Audio Volume Targeting

Audio Volume Targeting is now available in SpringServe if you have turned on the Audio Volume Targeting beta feature. With this feature, clients now have the ability to exclude demand sources from eligible supply based on a specific attribute of the media file in the VAST response, namely the average audio volume of a media file. As an example, if a supply source wants to ensure that only media files with a volume less than -20 db average volume play on their supply, this can be achieved by using audio volume targeting and the behavior of this feature is listed in detail below. 

Audio Volume Targeting in the UI

Once this feature has been enabled for your account by your Account Manager, you will find a new section on the targeting tab of applicable Supply and Demand Tags called Audio Volume Targeting. This is a targeting sub-section in the MediaFiles targeting section This feature works on all Managed and Connected Supply & Demand Tags with the following exceptions:

  • It is not eligible on any Managed vpaid enabled Supply tags

  • On Connected Supply, not eligible for Mobile-Web, In-App and Desktop Environments.

This feature is highlighted in the screenshot below with the default selections for this targeting parameter.

Details of Audio Volume Targeting in the UI

The default selection for Audio Volume Targeting is All, and when Custom is selected, there are two options available to users, namely Mean Volume and a checkbox to Block Unknown Volume.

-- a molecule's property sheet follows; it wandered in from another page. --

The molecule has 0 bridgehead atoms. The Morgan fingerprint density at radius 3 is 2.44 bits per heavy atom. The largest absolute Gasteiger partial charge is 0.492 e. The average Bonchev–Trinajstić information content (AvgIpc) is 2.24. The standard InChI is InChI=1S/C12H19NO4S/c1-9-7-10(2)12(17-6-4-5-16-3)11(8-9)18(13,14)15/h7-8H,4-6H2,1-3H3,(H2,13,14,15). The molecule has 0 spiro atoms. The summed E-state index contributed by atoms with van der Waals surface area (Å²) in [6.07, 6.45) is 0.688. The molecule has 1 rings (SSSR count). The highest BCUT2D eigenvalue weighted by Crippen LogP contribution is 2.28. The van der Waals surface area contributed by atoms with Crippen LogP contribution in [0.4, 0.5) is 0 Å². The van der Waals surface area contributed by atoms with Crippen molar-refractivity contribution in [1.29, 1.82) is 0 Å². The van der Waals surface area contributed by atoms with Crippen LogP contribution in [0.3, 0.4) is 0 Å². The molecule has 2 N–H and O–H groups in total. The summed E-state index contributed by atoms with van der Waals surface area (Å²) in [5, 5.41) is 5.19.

For the screenshot above, based on the selections made we will show media files that have an average volume less than and including -22 decibels. Additionally, because the "Block Unknown Durations" Checkbox is selected, we will also exclude all media files from vast responses that we haven’t as yet scanned and thus haven't been able to detect the average volume for.

Audio Volume Targeting in the Ad Server

It is important to note a few things about how this is handled in SpringServe's AdServer. The first thing to note is that because both Supply and Demand Tags are eligible for Media File Targeting, if Media File Targeting is applied to both Supply and Demand Tags, then this targeting is applied on each applicable tag in each applicable link of the call chain. Secondly, because of the way the VAST spec works, the Audio Volume Targeting attribute is applied a bit differently to the VAST responses. As a rule of thumb:

  • If a VAST Response from a Demand Source fails the Audio Volume Targeting checks, then we remove individual Media files from the VAST response before sending it to the video player.

It is critical to note that volume settings are not displayed in the VAST Response anywhere and these are settings that SpringServe’s proprietary Creative Scanning tool has automatically detected for this media file.

Audio Volume Targeting Reporting & VAST Error Codes

Additionally, if users want to use reporting to troubleshoot errors in reporting, you can run a Vast Error Code Report with the appropriate supply and demand tags as filters and find error metrics specific to Audio Volume Targeting, namely: